I ignored these evidences of domestic turmoil and wrote indignantly to Ben-Gurion protesting the decision to embark on a sensational military assault to a minor provocation at the very moment when the United States seemed about to accept Israel's case on the arms balance.
            His reply was breathtaking. "I myself thought," he wrote, "that we had made a grave mistake, but when I read your great speech in the Security Council defending my decision I concluded that we had acted correctly. I have nothing more to add...."
            This mischievous response was the nearest that Ben-Gurion would ever come in the direction of either humor or penitence.
            Eban's recollections may not be 100% accurate when compared with documentary evidence of the period. In a letter addressed to Eban dated December 19, Ben-Gurion wrote, inter alia:

            I read your cable of criticism and grievance on the subject of Kinneret, and I regret that from time to time your work, which is very close to our hearts, is marred by difficulties and grief. When our neighbors send saboteurs and murderers into our territory, we have first to appeal to the UN observers, but if they don't succeed in carrying out their task  because of inability or lack of interest, we must act ourselves in order to protect the life and security of our citizens. I knew in advance that public opinion would not grasp quickly the essence of the conflict, its importance and gravity, as well as the need to defend our borders. Justifying our action is not easy. It needs a big and continuous effort, and we should not be deterred by the first hostile reaction if justice, wisdom and belief are on our side. This was the situation in respect of the Kinneret operation. Perhaps its timing can be criticized but, to my regret, it was decided by the fishing season on the lake. It is my opinion that one cannot disregard the difficulty of explaining [hasbara] as well as public reaction stemming out of ignorance, but if we are to be deterred by this difficulty, I doubt whether we can sustain the existence of the state, settle the south, guard the borders and secure our citizens' lives. I am not confident that I will convince you, but I find it incumbent on me to explain matters to you, for your personal "public opinion" is very, very important to me.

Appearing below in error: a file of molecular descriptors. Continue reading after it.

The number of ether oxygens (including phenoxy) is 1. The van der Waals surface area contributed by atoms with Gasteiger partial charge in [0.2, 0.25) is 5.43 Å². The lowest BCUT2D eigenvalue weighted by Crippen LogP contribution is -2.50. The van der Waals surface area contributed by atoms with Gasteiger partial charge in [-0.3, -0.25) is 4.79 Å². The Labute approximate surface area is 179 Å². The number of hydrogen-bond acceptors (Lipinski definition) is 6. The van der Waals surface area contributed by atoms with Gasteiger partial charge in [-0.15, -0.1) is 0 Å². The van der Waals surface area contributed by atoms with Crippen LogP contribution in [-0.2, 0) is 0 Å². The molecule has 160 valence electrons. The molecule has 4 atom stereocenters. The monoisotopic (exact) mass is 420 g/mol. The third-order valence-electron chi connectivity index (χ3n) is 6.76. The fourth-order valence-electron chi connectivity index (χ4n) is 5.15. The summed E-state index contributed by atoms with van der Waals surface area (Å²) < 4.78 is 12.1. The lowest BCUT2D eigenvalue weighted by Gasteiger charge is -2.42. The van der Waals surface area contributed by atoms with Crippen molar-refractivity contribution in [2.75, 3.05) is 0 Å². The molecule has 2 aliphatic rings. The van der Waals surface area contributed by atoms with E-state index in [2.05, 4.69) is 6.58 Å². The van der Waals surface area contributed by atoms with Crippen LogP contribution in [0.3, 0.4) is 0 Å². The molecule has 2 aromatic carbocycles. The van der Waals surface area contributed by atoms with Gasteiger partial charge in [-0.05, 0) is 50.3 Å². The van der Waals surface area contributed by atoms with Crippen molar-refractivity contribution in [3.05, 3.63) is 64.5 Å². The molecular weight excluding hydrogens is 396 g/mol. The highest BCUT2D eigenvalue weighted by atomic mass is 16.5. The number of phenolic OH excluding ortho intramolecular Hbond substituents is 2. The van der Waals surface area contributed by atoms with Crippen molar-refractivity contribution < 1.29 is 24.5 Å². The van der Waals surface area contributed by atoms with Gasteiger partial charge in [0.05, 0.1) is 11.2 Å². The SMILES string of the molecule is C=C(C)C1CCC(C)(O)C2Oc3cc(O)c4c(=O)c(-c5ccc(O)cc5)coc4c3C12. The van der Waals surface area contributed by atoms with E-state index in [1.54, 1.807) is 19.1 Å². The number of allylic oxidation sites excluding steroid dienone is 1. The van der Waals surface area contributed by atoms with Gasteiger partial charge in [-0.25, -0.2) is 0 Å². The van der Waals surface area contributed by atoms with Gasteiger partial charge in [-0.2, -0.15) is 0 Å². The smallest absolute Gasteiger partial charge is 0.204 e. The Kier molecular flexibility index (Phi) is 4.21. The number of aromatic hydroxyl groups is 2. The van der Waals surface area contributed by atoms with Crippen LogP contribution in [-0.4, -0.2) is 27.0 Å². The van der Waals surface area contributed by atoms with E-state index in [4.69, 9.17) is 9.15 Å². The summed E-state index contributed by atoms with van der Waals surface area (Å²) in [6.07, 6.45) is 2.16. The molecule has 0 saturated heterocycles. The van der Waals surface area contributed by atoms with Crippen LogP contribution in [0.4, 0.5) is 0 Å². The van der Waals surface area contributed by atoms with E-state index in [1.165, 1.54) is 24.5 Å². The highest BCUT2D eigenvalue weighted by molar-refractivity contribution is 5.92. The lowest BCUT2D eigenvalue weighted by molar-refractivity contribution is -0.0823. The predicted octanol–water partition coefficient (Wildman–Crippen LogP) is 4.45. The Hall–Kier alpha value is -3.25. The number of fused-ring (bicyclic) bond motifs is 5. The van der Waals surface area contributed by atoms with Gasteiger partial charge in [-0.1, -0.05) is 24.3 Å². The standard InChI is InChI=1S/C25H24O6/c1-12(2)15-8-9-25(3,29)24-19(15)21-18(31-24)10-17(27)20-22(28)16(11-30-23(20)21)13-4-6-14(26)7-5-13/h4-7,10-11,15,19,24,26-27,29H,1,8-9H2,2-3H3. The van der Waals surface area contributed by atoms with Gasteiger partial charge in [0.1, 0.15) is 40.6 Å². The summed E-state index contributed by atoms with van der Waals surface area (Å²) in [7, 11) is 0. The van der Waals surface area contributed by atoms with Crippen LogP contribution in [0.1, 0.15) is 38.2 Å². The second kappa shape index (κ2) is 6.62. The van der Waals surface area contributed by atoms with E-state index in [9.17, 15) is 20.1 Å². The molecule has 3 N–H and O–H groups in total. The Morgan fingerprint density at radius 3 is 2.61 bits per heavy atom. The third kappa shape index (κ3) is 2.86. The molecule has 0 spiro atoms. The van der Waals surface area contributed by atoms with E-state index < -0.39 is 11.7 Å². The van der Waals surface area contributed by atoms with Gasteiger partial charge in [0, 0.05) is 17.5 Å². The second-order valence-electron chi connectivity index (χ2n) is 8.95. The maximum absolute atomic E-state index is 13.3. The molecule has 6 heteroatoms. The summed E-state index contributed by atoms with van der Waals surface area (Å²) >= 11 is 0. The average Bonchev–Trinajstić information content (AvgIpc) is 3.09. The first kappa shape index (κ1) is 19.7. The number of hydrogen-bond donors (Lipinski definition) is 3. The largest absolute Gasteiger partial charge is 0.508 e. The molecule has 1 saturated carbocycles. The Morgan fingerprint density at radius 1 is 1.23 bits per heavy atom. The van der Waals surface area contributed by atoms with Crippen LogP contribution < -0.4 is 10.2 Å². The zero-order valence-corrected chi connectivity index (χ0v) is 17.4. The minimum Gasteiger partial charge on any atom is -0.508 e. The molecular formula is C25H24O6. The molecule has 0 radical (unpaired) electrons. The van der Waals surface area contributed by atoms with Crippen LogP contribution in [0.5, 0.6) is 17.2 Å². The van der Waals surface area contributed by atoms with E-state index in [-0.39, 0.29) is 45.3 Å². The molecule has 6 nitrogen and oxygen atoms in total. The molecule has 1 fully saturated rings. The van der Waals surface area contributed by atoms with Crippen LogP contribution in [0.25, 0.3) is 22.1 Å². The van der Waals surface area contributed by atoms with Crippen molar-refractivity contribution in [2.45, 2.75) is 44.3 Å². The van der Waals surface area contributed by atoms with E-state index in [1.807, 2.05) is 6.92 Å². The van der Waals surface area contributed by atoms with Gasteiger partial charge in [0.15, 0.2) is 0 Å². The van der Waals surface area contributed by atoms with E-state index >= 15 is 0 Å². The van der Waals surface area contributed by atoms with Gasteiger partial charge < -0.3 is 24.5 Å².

A 3-page typed draft of this letter (with some handwritten changes), dated December 19, 1955, is in the BGA, and is reproduced (without the handwritten changes) in David Ben-Gurion: Rosh ha-Memshala ha-Rishon: Mivhar Te'udot (1947-1963)  [The First Prime Minister: Selected Documents], eds. Yemima Rosenthal and Eli Shaltiel, (Jerusalem: Israel State Archives, 1996), doc.75. Ben-Gurion subsequently read out this letter at the Mapai Political Committee meeting of December 28 and sent copies to Israel Embassies in Paris, London and Rome (DFPI 10, doc.529). Eban composed several drafts in reply to Ben-Gurion, but it is unclear whether any of them was actually sent. Eban's draft replies are in ISA FM 130.02/3/5936/57. See also: Sharett Diary entry for December 25; Morris, Israel's Border Wars, 367-68.